Follow the Pilgrims Way cycle route from Rochester to Canterbury, through the beautiful North Downs. The route runs for about 47 miles on a mixture of quiet roads and traffic free paths. There's some fairly challenging climbs along the way so to complete in one day is for the more experienced rider.
The route starts off in Rochester next to the Medway River and Rochester Castle. You head south west along the river before turning south for a woodland section through Monk Wood. The route then passes the splendid viewpoint at Blue Bell Hill where you can enjoy views over the Kent North Downs. Near here you will also pass the interesting Medway Megaliths. This series of Early Neolithic chambered long barrows and megalithic monuments were constructed circa 4000 BCE, during the Early Neolithic period of British prehistory, surviving today in a ruined state.
The route then turns to the south east to head through the countryside around Boxley, Detling Hill, Thurnham, Hollingbourne, Harietsham, Charing and Westwell. This section takes you through some very pretty Kent villages with highlights including the picturesque water mill and windmill at Charing.
The route continues to Ashford where you turn north towards Wye, running parallel to the River Stour. A woodland section then takes you through Eggringe Wood and Denge Wood to Chartham. The final section runs along the Great Stour to take you to the finish point at Canterbury with its historic cathderal.
To continue your riding in Canterbury pick up the popular Crab and Winkle Way. The traffic free path will take you all the way to Whitstable on the Kent coast.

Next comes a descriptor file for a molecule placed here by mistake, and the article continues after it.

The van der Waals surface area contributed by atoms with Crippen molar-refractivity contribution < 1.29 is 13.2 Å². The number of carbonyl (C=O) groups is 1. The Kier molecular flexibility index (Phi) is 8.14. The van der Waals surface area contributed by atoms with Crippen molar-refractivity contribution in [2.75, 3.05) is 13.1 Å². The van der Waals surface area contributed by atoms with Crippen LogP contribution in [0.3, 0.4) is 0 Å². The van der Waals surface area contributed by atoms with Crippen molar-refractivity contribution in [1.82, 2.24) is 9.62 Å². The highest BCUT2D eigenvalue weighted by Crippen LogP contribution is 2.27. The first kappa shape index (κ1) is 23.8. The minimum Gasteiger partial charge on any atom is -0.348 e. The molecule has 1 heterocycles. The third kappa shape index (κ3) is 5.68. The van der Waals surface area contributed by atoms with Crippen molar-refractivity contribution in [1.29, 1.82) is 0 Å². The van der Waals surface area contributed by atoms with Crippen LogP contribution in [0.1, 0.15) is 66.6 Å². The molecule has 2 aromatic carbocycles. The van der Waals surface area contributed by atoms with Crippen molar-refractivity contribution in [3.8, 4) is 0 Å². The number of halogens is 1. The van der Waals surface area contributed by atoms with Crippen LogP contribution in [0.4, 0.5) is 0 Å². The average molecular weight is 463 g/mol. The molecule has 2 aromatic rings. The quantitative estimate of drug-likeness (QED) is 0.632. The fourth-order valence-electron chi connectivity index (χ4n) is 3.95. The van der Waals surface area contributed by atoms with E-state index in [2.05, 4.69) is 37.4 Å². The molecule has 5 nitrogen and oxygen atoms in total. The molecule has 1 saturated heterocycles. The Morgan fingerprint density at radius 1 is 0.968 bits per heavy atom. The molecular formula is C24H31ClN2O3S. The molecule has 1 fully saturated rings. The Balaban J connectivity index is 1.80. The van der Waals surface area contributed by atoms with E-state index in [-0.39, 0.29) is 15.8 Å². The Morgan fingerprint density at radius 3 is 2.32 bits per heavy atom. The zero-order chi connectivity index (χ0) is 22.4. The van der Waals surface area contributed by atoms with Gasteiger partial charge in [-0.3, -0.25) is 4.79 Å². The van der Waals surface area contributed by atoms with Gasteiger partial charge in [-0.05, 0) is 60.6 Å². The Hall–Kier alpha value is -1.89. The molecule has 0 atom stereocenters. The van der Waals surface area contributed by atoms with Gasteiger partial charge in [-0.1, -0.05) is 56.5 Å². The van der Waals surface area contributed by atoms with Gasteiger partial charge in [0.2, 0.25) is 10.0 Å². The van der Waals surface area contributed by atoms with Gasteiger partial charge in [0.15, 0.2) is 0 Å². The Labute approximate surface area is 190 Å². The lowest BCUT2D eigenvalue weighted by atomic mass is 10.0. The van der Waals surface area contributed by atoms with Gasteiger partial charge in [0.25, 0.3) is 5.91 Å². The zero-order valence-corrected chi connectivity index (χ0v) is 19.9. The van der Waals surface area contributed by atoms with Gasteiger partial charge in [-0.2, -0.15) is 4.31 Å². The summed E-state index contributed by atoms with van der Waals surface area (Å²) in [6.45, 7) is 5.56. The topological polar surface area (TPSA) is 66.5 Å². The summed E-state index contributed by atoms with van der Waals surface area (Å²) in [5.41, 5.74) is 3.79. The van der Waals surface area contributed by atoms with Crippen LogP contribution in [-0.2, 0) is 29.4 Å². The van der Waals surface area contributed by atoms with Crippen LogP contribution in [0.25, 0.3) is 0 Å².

Pilgrims Way Ordnance Survey Map - view and print off detailed OS map
Pilgrims Way Open Street Map - view and print off detailed map
Pilgrims Way OS Map - Mobile GPS OS Map with Location tracking
Pilgrims Way Open Street Map - Mobile GPS Map with Location tracking
In the village of Hollingbourne make a pit stop at the splendidly named Dirty Habit. It's a pub of some note with a history dating back to the 11th century when it began life as a monk’s ale and cider house. The pilgrims who passed on their way to Canterbury would refresh themselves and perhaps stay the night. It is also said that James II stayed here whilst escaping the country to France.
They serve high quality dishes and have a lovely garden area to sit out in on warmer days. You can find them on Upper Street at postcode ME17 1UW.
Further Information and Other Local Ideas
For the longer walk which runs from Winchester to Canterbury please see the Pilgrims Way Walk page.
Just east of Canterbury you can visit the Stodmarsh National Nature Reserve which boasts the largest reedbeeds in the South East of England. This area also includes the lovely Grove Ferry Walk which starts at the eastern end of the reserve. There's a car park, picnic area, boat trips and a fine riverside pub here. At the western end of the reserve you'll also find the Westbere Marshes and the noteworthy town of Fordwich. Fordwich is notable as Britain's smallest town and also has a great pub with a dining terrace overlooking the Stour.